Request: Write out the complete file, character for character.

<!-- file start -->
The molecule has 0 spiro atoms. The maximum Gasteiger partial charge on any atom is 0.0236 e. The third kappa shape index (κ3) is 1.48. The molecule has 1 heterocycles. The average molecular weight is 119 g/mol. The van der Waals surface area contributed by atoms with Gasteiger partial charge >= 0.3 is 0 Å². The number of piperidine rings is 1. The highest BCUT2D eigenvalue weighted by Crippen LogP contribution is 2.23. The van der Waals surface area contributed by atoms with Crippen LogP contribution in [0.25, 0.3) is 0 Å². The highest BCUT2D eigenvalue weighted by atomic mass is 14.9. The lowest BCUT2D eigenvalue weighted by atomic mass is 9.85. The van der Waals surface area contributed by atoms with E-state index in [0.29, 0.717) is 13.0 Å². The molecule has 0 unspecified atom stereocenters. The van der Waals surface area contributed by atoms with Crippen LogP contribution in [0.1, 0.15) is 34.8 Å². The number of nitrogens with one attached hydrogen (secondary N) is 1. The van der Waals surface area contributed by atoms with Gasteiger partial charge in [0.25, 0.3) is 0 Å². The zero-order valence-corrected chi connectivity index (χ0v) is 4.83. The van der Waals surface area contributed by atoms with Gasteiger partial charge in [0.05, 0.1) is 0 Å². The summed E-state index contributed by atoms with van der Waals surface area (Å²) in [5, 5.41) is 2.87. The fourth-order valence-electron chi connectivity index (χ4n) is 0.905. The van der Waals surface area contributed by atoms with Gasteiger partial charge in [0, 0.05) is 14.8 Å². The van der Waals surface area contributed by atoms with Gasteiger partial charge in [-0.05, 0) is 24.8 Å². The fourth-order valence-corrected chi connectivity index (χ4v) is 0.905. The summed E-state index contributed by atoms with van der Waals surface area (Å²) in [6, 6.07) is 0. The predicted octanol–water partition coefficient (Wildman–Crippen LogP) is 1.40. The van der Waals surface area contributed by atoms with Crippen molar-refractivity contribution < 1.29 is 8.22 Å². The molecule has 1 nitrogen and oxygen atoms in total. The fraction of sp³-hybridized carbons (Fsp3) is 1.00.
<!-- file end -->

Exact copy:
The molecule has 0 spiro atoms. The maximum Gasteiger partial charge on any atom is 0.0236 e. The third kappa shape index (κ3) is 1.48. The molecule has 1 heterocycles. The average molecular weight is 119 g/mol. The van der Waals surface area contributed by atoms with Gasteiger partial charge >= 0.3 is 0 Å². The number of piperidine rings is 1. The highest BCUT2D eigenvalue weighted by Crippen LogP contribution is 2.23. The van der Waals surface area contributed by atoms with Crippen LogP contribution in [0.25, 0.3) is 0 Å². The highest BCUT2D eigenvalue weighted by atomic mass is 14.9. The lowest BCUT2D eigenvalue weighted by atomic mass is 9.85. The van der Waals surface area contributed by atoms with E-state index in [0.29, 0.717) is 13.0 Å². The molecule has 0 unspecified atom stereocenters. The van der Waals surface area contributed by atoms with Crippen LogP contribution in [0.1, 0.15) is 34.8 Å². The number of nitrogens with one attached hydrogen (secondary N) is 1. The van der Waals surface area contributed by atoms with Gasteiger partial charge in [0.25, 0.3) is 0 Å². The zero-order valence-corrected chi connectivity index (χ0v) is 4.83. The van der Waals surface area contributed by atoms with Gasteiger partial charge in [0.05, 0.1) is 0 Å². The summed E-state index contributed by atoms with van der Waals surface area (Å²) in [5, 5.41) is 2.87. The fourth-order valence-electron chi connectivity index (χ4n) is 0.905. The van der Waals surface area contributed by atoms with Gasteiger partial charge in [0, 0.05) is 14.8 Å². The van der Waals surface area contributed by atoms with Gasteiger partial charge in [-0.05, 0) is 24.8 Å². The fourth-order valence-corrected chi connectivity index (χ4v) is 0.905. The summed E-state index contributed by atoms with van der Waals surface area (Å²) in [6, 6.07) is 0. The predicted octanol–water partition coefficient (Wildman–Crippen LogP) is 1.40. The van der Waals surface area contributed by atoms with Crippen molar-refractivity contribution < 1.29 is 8.22 Å². The molecule has 1 nitrogen and oxygen atoms in total. The fraction of sp³-hybridized carbons (Fsp3) is 1.00.